A further example application of use of the sealing element of the present invention, is in an expansion joint. FIG. 6 illustrates an expansion joint, generally indicated by reference numeral 310, as may be found in a tool string run in a well bore. The joint 310 operates by allowing one portion, such as a sleeve 313 to move axially relative to the mandrel 315. A seal 312 is located between the moving parts with a pressure differential between the outside and the tubing string. The seal 312 is as described hereinbefore with reference to FIGS. 1-4. The seal 312 is held on a mandrel 315, within a seal bore 317. Alternatively, the seal could be held on a housing, with a moveable mandrel. The seal 312 is activated by applying a pre-load to deform it slightly. A threaded ring 319 is used to apply the pre-load, but other methods could be equally be used. The surface of the seal bore 317 is treated in such a manner that friction and wear are minimised. This could be done with tungsten carbide coating or other such methods, which are well understood. In use, the seal 312 slides within the seal bore 317, maintaining a dynamic seal during axial movement of the mandrel 315 within the stationary seal bore 317.

Reference is now made to FIGS. 7( a) and 7(b), illustrating a sealing element, generally indicated by reference numeral 412, being used as a flange sealing ring. When flanges 421 a,b are brought together to join adjacent pipe sections 423 a,b, a seal is needed to prevent the escape of fluid from the pipe bore 425. Each flange 421 a,b includes a circular groove 427 a,b located on the surface 429 a,b of the flange plate 431 a,b. The seal 412 is sized to locate within the grooves 427 a,b. Indeed the grooves 427 a,b are profiled to match the outer surface of the ends 424,426 of the seal 412. Sealing between the flanges 421 a,b is achieved at the first surface, being a combination of the inner edges 433 a,b of the grooves 427 a,b respectively, and the second surface, being a combination of the outer edges 435 a,b of the grooves 427 a,b respectively.

Sealing element 412 is as described with reference to FIGS. 1-4, comprising an annular body. Element 412 is formed as two concentric metal sleeves, an inner sleeve 420 and an outer sleeve 422. The sleeves are joined at upper 424 and lower 426 ends. Joining is by welding of the sleeves 420,422. Between the sleeves 420,422 is located a filler 428. The filler is entirely contained within the sealing element 412 and bounded on all sides by the metal sleeves 420,422. Thus an interior volume 430 defined by the metal sleeves 420,422 contains an equal volume of the filler 428.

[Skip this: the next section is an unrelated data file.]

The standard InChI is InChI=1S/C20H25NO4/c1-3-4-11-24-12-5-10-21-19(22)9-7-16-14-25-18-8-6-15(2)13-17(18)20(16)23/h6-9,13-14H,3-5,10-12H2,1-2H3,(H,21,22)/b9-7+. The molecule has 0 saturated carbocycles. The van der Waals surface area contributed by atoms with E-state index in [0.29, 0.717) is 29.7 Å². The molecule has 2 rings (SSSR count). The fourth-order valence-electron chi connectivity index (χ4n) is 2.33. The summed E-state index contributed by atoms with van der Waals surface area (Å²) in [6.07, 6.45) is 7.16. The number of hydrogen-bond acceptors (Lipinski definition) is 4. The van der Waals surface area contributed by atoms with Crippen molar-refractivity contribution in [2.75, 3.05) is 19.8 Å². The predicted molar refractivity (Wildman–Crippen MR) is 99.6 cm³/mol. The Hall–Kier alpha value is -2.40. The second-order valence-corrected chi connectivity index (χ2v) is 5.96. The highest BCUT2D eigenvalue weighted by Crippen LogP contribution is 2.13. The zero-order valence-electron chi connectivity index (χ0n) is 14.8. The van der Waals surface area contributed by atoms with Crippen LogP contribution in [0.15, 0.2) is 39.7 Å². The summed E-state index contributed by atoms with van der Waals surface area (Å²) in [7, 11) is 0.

Inner sleeve 420 is geometrically arranged to provide two symmetrical peaks 436 a,b running circumferentially around the surface 432. A trough 438 lies between the two peaks 436 a,b. Trough 438 has symmetrical sloping side walls with a flat base 439. The outer sleeve 422 has a similar geometrical arrangement on its outer surface 440 to that of the inner surface 432. However peaks 442 a,b are somewhat closer together providing a narrower trough 444 without a flat base.

As is seen in FIGS. 7( a) and (b) geometrical arrangement of the sealing element 412 is selected so that when the ends 424,426 are brought together the element 412 will deforms in a controlled manner. The peaks 436,442 and troughs 438,444 act like fold lines on the sleeves 420,422 forming a cantilever structure, which supports the seal. The filler 428 supports the seal 412 to prevent the seal from collapsing with pressure applied from the ends 424. The interior volume 430 and the volume of the filler 428 remain the same during compression of the seal 412. The filler 428 remains in contact with the continuous surface formed by the sleeves 420,422. Delamination does not occur, thus the filler 428 helps prevent the seal 412 collapsing when pressure is applied across the seal.